Despite double-digit returns from most equity markets, 2021 still presented plenty of challenges for investors. A tug-of-war raged between COVID variants and vaccines, many economies experienced their highest levels of inflation for thirty years and, in China, the authorities launched a brutal clampdown on the country’s most successful companies whilst at the same time the world’s most indebted property developer teetered on the brink of collapse.
At the time of writing, UK equities have provided a return (including dividends) of just over 17%, more than erasing 2020’s decline of 10%. The UK economy is expected to have grown by 6-7% in 2021 and corporate profits have rebounded. The UK has also been at the forefront of the global vaccine rollout.
Many overseas stock markets recorded even bigger gains, headed once again by the US which has risen by 30% in sterling terms. An eclectic mix of a vaccine-maker (Moderna), a technology behemoth (NVIDIA) and a clutch of oil companies have all seen their stock prices more than double in 2021, whilst Tesla joined the elite club of companies valued at more than US$1trn. At the other end of the performance table and for the reasons above, Chinese equities were down in 2021.
Even though the pledges made at November’s showpiece COP26 climate change conference in Glasgow disappointed many, the emphasis on environmental, social and governance (ESG) factors amongst investors became an even more powerful force in 2021. Fund managers ignore this trend at their peril.
Investors in Government bonds have lost money in 2021, albeit not as much as many would have expected given the degree to which interest and capital repayments have been eroded in real terms by soaring inflation rates.
At the beginning of 2021, 10-year UK gilt yields stood at just 0.2%. As growth and inflation picked up, yields rose six-fold to 1.2% and at worst broad gilt market indices were down by almost 9%. It is perplexing therefore that, even as the UK inflation rate has continued to rise, 10-year yields have since tumbled to 0.75%. Losses for investors in UK gilts have narrowed to just 2%.
The economic and monetary backdrop in 2021 could not have been more benign for investors in equity markets. The rollout of vaccines allowed economies to re-open, releasing a surge of pent-up demand. Indeed, that demand has led to shortages in many parts of the supply spectrum, ranging from labour to semiconductors to energy. Unsurprisingly, prices have risen accordingly. The price of shipping a standard 40ft container from Shanghai to Europe has increased approximately fivefold in 2021. Even though it has plummeted by nearly 40% over the last six weeks, the price of gas is still 50% higher than where it started the year, as is the price of oil.
Despite buoyant economic growth and rising inflation, both fiscal and monetary stimuli have remained in full flow. Central banks have seemed wary and reluctant to withdraw the punchbowl. The US Federal Reserve finally began to scale back its quantitative easing programme in November but will continue to buy bonds until June next year. Here in the UK, however, we may have seen a slight change in this policy with the Bank of England marginally increasing interest rates at their last meeting.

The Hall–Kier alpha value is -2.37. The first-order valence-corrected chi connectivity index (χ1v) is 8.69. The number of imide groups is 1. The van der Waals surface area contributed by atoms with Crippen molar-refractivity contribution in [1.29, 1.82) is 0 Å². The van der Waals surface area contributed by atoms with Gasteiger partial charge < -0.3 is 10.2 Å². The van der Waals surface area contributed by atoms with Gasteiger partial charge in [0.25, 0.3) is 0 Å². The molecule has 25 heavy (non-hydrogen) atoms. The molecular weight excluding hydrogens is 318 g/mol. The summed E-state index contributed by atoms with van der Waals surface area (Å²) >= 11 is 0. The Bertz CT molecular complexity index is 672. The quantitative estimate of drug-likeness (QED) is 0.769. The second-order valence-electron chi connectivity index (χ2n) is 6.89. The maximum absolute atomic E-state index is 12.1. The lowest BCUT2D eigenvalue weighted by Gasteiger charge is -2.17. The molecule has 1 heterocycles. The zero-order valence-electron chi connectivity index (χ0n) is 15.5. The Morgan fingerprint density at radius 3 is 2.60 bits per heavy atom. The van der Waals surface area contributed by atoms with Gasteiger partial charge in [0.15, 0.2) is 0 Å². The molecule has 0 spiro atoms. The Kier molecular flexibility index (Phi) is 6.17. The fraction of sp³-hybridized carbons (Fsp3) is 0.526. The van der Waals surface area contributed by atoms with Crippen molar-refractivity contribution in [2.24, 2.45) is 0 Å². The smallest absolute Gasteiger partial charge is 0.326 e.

Looking ahead to 2022
At this time of year, many investment managers, journalists and experts make predictions for the year ahead. Some might get lucky and be partially correct, most will be wrong but it certainly won’t stop them from having another go the following year.
The last few years have shown us again that we have no idea what is going to happen in the short term and it’s pointless, even dangerous pretending we do. Over the long term, markets have always gone up and investing in a diverse portfolio of all the biggest companies in the world while ignoring short term news and predictions continues to be the best way to grow wealth over the long term.
As we accept we don’t know what will happen in the short term, we believe it is important to have a clear financial plan in place so that it doesn’t matter to your life. A financial plan should be flexible enough to deal with short term market volatility or even more extreme events as we have recently seen so whatever happens with investment returns you can still enjoy your lifestyle, confident you will be ok in the long term.
We can’t stop investment managers giving predictions and if you want one from our investment partners, Square Mile acknowledges a lot of uncertainty and is as likely to be right as any of the others.
How can Nelsons help?
If you have any queries regarding the subjects discussed in this article, please contact either Zoe Till (Senior Associate and Chartered Financial Planner), Sam Cawley (Investment Director and Chartered Financial Planner) or another member of our Investment Management team on 0800 024 1976 or via our online enquiry form.Contact us